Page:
Buprenorphine was FDA approved in the US in 2002. In the 1990s, it had reduced drug overdose death by 80% in France (through ready access in primary care). Its use in the US has been terribly impaired by the social stigma of addiction as well as its being the only drug that requires an 8-hour training course and obtaining a DEA number suffix to prescribe it. OxyContin and fentanyl have no such burdensome requirements.

Buprenorphine (Suboxone and others) is an opioid agonist, which means it fills the mu (opioid) brain receptor, impeding another opioid from attaching. Moreover, buprenorphine has a “ceiling effect”-its capacity to produce intoxication and narcosis is limited, unlike other opioids where the more someone takes, the higher they get, until they stop breathing. In effect, this medication provides a safe substitute for a deadly street opioid, while quelling drug cravings. There is no need, as well, to steal, deal, or prostitute oneself to obtain a drug supply, as is the case for all illegally trafficked substances.

Opioid overdoses, too many fatal, are dramatically reduced once someone begins buprenorphine. Doctors and nurses, please take heed. This is a life-saving medication that needs you to prescribe it.

Naloxone, in most states, does not need a prescription. It is an opioid antagonist, the “reversal” drug that immediately blocks the action of any opioid in the body. Breathing resumes, and a life is saved if handy, and administered in time in adequate dosage. Which is why its presence should be everywhere, in any home, office, public building, your briefcase, and in my backpack. Since its nasal spray preparation was introduced, there is no need for an injection, even an auto-pen stabbed into the thigh. Our job as clinicians is to help patients and their families get a supply of naloxone, learn how to use it (which is very simple), and have it nearby should the need arise. Some public health clinics dispense it, like condoms.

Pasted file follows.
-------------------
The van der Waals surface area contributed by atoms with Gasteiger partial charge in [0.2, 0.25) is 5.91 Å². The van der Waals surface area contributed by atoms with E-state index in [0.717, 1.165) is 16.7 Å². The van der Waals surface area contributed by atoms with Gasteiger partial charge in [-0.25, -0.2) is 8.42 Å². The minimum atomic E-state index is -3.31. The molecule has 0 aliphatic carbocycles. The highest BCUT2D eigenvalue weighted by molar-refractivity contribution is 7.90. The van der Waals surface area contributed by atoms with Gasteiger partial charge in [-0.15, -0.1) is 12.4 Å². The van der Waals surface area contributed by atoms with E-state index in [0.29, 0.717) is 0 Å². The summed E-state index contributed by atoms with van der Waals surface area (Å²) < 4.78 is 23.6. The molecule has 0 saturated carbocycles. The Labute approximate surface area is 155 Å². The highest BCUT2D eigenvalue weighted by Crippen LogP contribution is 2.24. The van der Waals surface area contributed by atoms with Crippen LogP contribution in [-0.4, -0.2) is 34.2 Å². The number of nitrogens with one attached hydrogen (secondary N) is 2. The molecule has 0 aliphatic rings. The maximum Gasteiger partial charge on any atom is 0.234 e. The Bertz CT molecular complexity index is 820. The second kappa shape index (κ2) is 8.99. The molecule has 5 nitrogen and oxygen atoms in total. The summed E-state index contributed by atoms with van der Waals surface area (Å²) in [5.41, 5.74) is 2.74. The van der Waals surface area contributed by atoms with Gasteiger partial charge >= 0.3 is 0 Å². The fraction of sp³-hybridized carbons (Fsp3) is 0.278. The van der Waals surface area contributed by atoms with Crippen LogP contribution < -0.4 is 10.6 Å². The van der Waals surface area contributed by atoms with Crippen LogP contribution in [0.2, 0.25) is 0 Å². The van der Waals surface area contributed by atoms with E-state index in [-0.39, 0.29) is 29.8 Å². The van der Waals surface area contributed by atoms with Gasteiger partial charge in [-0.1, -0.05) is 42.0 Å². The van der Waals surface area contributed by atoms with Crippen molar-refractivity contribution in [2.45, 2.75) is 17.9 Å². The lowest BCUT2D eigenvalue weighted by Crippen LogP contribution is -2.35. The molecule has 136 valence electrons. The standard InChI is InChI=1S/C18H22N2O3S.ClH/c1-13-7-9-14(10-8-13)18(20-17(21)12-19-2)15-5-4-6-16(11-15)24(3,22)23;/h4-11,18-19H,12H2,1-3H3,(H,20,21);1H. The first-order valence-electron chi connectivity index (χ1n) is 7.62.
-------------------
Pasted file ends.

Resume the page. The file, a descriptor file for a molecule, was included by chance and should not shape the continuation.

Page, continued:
I do not mean to suggest that medications alone are the answer to the opioid epidemic raging in this country. Complex problems call for comprehensive solutions, including motivational enhancement (readiness for change), 12-step recovery, cognitive therapy, family education and support, and taking care with what we eat and how we sleep, mindfulness and meditation, and finding people who can help rather than harm you.

Our job as clinicians, our privilege, is to help our patients stay alive until they can engage in and benefit from good treatment, and, in time, recover a life of relationships, contribution, purpose, and meaning. The doctor’s (or nurse’s) prescription pad is the most immediate and effective way to do so. We may have contributed, unintentionally, to the opioid epidemic, but we can, intentionally, help to remedy it.

Dr Sederer’s most recent book, The Addiction Solution: Treating Our Dependence on Opioids and Other Drugs (Scribner, 2018), is now available in paperback.

 

This article was originally published 5/15/2019 and has since been updated.

Disclosures:

The author reports no conflicts of interest concerning the subject matter of this article.